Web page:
- What types of decisions must utilize this process
- What the timeline expectations are for that process
- Who the stakeholders are that should be engaged in their decision
- The lifecycle of a decision: a problem being raised -> decision being made -> published -> revisited -> iterate and improve
Currently, many cross cutting technical decisions are shepherded by TechCom. TechCom has lacked the resourcing to be proactive about decisions and all necessary stakeholders aren’t always represented. This shift is designed to take the best parts of the TechCom process and improve upon the challenges. It is also intended to allow iteration. The first release doesn’t propose to improve every single aspect of the existing process, but does have the goal to make those aspects at least equal with the status quo. The change will ensure decisions are being driven by teams or groups fully committed to completing the work, that problem statements are defined early and stakeholders are outlined. This proposal is also designed to remove gatekeeping by ensuring people are consulted rather than giving explicit approval. Following is a review of the successes and difficulties of the existing TechCom process. In shifting this process we do not want to forget the successes but also want to improve on the challenges.
Successes of the TechCom RFC Process
- Clear place to ask for a decision
- Process occurs transparently on Phabricator
- TechCom Radar summarized discussions going on
- Defined process
- Identifies many stakeholders during the process
Challenges of the TechCom RFC Process
- Not always clear who is driving the decision and when a decision will be made
- Viewed and reacted to as gatekeeping
- Sometimes stakeholders are missed
- Often TechCom is brought in late in the process
- Solutions are brought forward without a clear problem statement/stakeholders not agreeing on what problem is being solved
- TechCom does not have inclusive membership
- Not a clearly resourced committee
- Project Management of process not clearly resourced
Mapping of Current Process to New Process
|TechCom||Technical Decision Forum|
|Workboard: phab:tag/techcom-rfc/||Workboard: phab:tag/tech-decision-forum/|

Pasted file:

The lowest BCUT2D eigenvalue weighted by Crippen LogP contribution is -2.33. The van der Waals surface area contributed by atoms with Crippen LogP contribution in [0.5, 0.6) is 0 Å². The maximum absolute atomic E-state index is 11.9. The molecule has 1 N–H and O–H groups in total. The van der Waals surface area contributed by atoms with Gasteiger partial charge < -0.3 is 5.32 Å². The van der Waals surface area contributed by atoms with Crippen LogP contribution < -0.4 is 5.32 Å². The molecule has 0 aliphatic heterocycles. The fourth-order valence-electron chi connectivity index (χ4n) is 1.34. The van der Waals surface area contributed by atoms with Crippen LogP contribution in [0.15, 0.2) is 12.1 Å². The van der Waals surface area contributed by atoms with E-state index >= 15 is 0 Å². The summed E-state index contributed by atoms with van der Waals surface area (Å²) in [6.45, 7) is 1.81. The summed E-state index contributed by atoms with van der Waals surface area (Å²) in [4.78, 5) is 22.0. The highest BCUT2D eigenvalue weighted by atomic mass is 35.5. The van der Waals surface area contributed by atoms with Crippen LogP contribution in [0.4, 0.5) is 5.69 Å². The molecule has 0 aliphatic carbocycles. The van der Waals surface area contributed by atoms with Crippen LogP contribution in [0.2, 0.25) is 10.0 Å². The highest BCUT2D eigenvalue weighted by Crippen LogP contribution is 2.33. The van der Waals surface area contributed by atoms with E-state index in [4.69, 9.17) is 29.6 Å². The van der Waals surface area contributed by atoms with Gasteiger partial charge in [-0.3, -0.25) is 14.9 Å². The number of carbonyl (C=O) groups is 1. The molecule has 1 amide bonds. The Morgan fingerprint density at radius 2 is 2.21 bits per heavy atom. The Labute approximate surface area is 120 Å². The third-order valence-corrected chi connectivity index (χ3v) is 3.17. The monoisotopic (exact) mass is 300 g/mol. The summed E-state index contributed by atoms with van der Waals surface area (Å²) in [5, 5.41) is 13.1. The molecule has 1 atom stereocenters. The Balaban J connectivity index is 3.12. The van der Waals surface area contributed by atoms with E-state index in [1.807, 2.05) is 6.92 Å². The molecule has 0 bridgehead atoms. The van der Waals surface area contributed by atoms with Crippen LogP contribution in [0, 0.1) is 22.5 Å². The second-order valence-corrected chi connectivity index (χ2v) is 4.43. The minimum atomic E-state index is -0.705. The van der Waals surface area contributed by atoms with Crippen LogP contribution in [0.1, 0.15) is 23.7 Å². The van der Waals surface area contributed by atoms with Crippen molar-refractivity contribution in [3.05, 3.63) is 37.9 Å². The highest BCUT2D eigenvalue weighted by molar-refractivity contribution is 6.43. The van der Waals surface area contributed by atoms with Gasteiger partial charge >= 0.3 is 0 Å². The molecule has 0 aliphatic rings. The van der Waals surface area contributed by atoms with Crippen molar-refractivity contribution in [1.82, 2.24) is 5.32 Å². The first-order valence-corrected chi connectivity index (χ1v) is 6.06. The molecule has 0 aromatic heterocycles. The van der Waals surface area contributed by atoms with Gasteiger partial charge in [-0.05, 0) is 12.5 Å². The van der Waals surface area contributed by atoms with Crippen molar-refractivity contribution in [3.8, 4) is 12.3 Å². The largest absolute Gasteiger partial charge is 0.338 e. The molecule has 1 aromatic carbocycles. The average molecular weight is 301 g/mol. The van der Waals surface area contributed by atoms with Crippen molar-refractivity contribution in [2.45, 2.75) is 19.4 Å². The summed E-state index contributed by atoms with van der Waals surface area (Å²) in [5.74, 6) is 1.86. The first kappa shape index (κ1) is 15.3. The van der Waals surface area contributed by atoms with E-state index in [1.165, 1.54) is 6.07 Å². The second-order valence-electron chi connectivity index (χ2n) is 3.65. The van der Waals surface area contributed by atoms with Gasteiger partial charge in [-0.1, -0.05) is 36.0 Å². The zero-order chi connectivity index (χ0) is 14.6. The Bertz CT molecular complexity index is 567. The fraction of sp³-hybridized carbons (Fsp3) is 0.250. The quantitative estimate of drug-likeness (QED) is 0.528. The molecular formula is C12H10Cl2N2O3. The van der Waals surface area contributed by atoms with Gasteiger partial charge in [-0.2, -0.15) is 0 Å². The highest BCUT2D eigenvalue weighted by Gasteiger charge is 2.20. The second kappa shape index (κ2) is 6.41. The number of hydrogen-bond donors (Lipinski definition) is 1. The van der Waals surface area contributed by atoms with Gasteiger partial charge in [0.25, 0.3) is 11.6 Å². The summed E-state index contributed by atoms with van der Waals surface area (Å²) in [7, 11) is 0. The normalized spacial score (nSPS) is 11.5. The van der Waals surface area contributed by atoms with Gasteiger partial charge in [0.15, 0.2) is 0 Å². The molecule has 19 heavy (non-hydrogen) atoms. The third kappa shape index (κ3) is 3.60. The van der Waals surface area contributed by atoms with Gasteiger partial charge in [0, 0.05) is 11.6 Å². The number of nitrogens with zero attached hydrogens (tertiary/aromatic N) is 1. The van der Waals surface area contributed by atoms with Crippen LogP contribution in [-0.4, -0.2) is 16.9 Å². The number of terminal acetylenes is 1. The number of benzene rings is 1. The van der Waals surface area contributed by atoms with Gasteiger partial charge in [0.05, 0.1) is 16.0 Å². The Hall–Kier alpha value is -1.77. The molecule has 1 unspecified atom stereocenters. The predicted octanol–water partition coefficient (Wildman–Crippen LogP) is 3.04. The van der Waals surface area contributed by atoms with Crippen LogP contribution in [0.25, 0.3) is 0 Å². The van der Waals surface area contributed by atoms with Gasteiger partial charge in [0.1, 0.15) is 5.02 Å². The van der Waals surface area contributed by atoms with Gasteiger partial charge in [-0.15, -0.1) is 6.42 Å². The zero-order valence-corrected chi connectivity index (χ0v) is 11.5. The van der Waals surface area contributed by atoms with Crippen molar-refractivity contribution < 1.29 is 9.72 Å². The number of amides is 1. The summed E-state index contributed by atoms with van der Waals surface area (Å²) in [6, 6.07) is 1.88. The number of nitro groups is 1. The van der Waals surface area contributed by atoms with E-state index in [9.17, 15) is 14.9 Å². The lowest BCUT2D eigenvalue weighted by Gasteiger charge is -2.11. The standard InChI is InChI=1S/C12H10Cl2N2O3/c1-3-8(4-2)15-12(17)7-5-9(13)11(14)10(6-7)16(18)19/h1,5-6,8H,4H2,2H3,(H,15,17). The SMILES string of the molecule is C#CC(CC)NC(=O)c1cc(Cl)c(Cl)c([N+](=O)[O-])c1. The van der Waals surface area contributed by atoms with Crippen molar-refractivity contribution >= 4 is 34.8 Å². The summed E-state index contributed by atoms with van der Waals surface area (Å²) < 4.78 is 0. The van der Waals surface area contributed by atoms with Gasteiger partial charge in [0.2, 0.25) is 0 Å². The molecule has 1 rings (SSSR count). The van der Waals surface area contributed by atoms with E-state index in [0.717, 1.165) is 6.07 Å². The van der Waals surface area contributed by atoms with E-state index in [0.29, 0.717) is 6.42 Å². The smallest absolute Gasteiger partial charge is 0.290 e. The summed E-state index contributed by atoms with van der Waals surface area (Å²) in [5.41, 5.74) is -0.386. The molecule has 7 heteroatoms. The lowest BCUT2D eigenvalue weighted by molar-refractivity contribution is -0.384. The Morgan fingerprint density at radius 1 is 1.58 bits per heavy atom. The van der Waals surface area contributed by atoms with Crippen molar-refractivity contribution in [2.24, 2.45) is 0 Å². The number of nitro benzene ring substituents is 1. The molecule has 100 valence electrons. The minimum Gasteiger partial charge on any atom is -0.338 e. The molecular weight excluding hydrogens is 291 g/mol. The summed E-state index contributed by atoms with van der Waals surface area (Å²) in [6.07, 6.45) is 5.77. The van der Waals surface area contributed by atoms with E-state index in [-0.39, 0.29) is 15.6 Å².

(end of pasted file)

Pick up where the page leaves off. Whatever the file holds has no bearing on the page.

|TechCom Radar||Technical Decision Radar|
|Last Call||When the stakeholders have been engaged|
|RFC is closed||RFC is published as Decision Record on Mediawiki.org|
This variant of the process was piloted with Vue.js decisions. During that time the Technical Decision Making Process/Forum and TechCom both existed. TechCom will continue to be responsible for other decisions beyond the work of the Vue.js Taskforce per the existing TechCom Charter. Having both exist at the time allows for trial and iteration on this process on a small scale before using it for a wider range of decisions.
Once the pilot is finished all technical decisions and TechCom will be transitioned to the Technical Decision Making Process. TechCom members may serve as representatives of their teams on the Technical Decision Forum if that is what their team decides.
What happens to existing RFCs?
There will be a two week grace period after the Technical Decision making process and Technical Decision Forum is set-up for groups to claim their existing RFCs. After the two weeks the remaining Phabricator tasks that are purely RFCs will be closed and the TechCom-RFC board will be archived. Other tasks that are tagged as RFCs but contain other work will be triaged and untagged as an RFC and requested be moved to the next decision making process if appropriate. The tickets can always be reopened and transitioned to the new document format if they are still relevant.